Set design requirements
If you’re having your stage custom designed from scratch, there are certain staging requirements for events that must be considered before setup and installation. Bespoke or innovative stage design will require you to consider the following points.
Type of event stage design
When considering the type of stage you need, think about who will be hosting the event and their intended use of the stage. Will they be using it to introduce a new product, present a business conference, or deliver an award? How about a wedding or a festival? Alongside this, consider the specifications of the event: is it indoors or outdoors? How many people will be onstage and how much weight load must it bear? Does it require a ramp?
There are many types of stage options to choose from, including: modular, mobile, and scaffold. Modular staging is manufactured with the intention of being constructed easily onsite. Mobile staging is designed to be moved around as the event moves from one location to another. Scaffold staging uses steel or aluminium framing for reinforced strength and stability.
Whatever type you choose, event staging must have a structure that is fit for purpose and be properly set-up to allow the speaker or performer to deliver with ease.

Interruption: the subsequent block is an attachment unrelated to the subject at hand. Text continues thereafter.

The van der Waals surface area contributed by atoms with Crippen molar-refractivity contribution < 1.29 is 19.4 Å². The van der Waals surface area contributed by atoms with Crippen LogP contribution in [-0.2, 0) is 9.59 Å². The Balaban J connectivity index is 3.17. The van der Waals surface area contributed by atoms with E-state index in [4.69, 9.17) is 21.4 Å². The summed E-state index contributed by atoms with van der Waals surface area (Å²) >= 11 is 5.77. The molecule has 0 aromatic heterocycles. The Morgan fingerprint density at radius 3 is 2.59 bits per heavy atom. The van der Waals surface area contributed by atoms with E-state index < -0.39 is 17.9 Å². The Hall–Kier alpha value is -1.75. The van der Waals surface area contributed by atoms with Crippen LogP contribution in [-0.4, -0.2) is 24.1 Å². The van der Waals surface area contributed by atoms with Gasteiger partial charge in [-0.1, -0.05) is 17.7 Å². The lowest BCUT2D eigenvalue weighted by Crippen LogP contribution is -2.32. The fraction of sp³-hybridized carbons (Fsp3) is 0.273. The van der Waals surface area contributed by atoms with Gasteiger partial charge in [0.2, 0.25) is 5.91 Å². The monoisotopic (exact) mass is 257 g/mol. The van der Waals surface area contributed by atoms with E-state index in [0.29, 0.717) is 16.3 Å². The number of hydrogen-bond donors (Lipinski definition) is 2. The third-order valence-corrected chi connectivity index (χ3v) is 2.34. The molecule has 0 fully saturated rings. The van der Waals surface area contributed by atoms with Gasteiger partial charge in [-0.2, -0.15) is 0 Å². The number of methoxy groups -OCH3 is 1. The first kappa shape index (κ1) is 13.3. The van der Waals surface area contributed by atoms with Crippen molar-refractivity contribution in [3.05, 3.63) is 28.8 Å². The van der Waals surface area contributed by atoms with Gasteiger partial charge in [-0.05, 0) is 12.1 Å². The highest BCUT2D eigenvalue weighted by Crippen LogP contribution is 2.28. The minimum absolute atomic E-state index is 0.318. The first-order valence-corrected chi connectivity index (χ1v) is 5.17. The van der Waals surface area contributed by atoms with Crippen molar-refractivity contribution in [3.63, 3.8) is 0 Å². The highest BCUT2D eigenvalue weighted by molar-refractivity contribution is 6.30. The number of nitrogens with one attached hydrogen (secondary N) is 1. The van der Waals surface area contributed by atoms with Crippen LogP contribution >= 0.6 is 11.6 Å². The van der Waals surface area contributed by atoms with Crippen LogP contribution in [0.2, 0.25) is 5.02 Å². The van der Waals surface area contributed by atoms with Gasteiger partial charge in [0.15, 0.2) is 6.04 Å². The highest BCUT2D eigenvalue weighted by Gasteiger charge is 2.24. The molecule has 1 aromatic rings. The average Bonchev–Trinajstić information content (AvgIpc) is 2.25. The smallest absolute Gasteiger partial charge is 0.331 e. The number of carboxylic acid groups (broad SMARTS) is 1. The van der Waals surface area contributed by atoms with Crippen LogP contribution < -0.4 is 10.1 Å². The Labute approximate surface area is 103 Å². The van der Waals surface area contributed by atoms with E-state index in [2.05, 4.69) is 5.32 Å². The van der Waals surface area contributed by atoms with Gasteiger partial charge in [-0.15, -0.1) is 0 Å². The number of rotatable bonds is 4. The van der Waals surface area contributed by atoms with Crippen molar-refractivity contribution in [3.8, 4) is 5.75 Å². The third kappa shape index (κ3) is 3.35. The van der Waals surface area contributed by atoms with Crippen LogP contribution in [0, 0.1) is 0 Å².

Size of the event stage
To calculate the size of the stage you require (including height, width, and depth), consider what will be happening on stage – how much space is needed? Take into account space for props, a screen, truss equipment and rigging for audio and lighting. This should be considered in conjunction with the size of the room.
This is largely influenced by the event's theme and the type being held.
Location of your event
Where the stage will be located within the venue not only dictates the size of the stage, but the type and shape of the stage.
Although it is typical for a stage to be constructed at the front of a venue, this is not a hard and fast rule. Feel free to get creative – place the stage in the centre of the room, for example. However, also consider this within the context of best serving your event; for instance, if you’re hosting a product release, and a 360° view of the product will be more engaging for attendees, place your stage where 360° access is viable.
A proximity of around 1.5 metres from the stage to the first row of attendees is also recommended, to ensure that attendees are engaged within the event and activities on stage.
Moreover, don’t forget to consider where the power sources for your stage are located, as well as obstructions such as pillars, as this may dictate where the stage can be placed.
Event accessibility requirements
When designing the perfect stage, you should include safe disability access onto and off the stage. You should also consider if sight lines or the visibility of the stage are affected from where any disabled attendees may be seated.
Marking stage entry and exit points
For both indoor events and outdoor venues, it is crucial to keep all fire exits clear, meaning the location, size, and type of your stage should not block fire exits. The same applies with entry and exit points in general – there should be enough entry and exit points so as to disperse dense crowds safely. These points must also be clearly marked, even in the dark.
Incorporate safety into your set-up